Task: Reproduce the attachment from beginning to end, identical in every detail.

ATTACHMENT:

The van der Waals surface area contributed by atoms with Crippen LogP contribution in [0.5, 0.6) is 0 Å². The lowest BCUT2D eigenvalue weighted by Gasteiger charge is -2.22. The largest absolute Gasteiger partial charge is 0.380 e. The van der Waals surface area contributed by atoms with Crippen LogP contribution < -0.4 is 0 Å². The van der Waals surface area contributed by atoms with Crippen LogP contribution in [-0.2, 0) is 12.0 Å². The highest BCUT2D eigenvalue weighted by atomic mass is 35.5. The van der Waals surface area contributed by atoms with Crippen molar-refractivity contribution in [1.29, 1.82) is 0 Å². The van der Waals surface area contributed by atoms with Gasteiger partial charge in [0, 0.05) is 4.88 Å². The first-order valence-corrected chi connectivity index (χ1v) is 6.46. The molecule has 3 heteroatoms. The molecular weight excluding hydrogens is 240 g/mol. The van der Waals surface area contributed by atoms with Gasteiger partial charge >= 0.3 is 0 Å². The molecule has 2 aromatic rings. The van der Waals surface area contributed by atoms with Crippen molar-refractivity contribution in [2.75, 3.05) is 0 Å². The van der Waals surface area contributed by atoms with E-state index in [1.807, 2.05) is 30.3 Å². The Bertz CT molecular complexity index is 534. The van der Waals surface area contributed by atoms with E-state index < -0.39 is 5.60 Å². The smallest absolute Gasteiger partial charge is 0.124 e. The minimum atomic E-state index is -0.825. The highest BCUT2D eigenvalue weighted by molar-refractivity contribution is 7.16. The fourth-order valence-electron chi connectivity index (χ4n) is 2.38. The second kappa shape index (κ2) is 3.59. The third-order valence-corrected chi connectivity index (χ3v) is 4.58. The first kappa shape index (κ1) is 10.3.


The van der Waals surface area contributed by atoms with Crippen LogP contribution in [0.5, 0.6) is 0 Å². The lowest BCUT2D eigenvalue weighted by Gasteiger charge is -2.22. The largest absolute Gasteiger partial charge is 0.380 e. The van der Waals surface area contributed by atoms with Crippen LogP contribution < -0.4 is 0 Å². The van der Waals surface area contributed by atoms with Crippen LogP contribution in [-0.2, 0) is 12.0 Å². The highest BCUT2D eigenvalue weighted by atomic mass is 35.5. The van der Waals surface area contributed by atoms with Crippen molar-refractivity contribution in [1.29, 1.82) is 0 Å². The van der Waals surface area contributed by atoms with Gasteiger partial charge in [0, 0.05) is 4.88 Å². The first-order valence-corrected chi connectivity index (χ1v) is 6.46. The molecule has 3 heteroatoms. The molecular weight excluding hydrogens is 240 g/mol. The van der Waals surface area contributed by atoms with Gasteiger partial charge >= 0.3 is 0 Å². The molecule has 2 aromatic rings. The van der Waals surface area contributed by atoms with Crippen molar-refractivity contribution in [2.75, 3.05) is 0 Å². The van der Waals surface area contributed by atoms with E-state index in [1.807, 2.05) is 30.3 Å². The Bertz CT molecular complexity index is 534. The van der Waals surface area contributed by atoms with E-state index < -0.39 is 5.60 Å². The smallest absolute Gasteiger partial charge is 0.124 e. The minimum atomic E-state index is -0.825. The highest BCUT2D eigenvalue weighted by molar-refractivity contribution is 7.16. The fourth-order valence-electron chi connectivity index (χ4n) is 2.38. The second kappa shape index (κ2) is 3.59. The third-order valence-corrected chi connectivity index (χ3v) is 4.58. The first kappa shape index (κ1) is 10.3.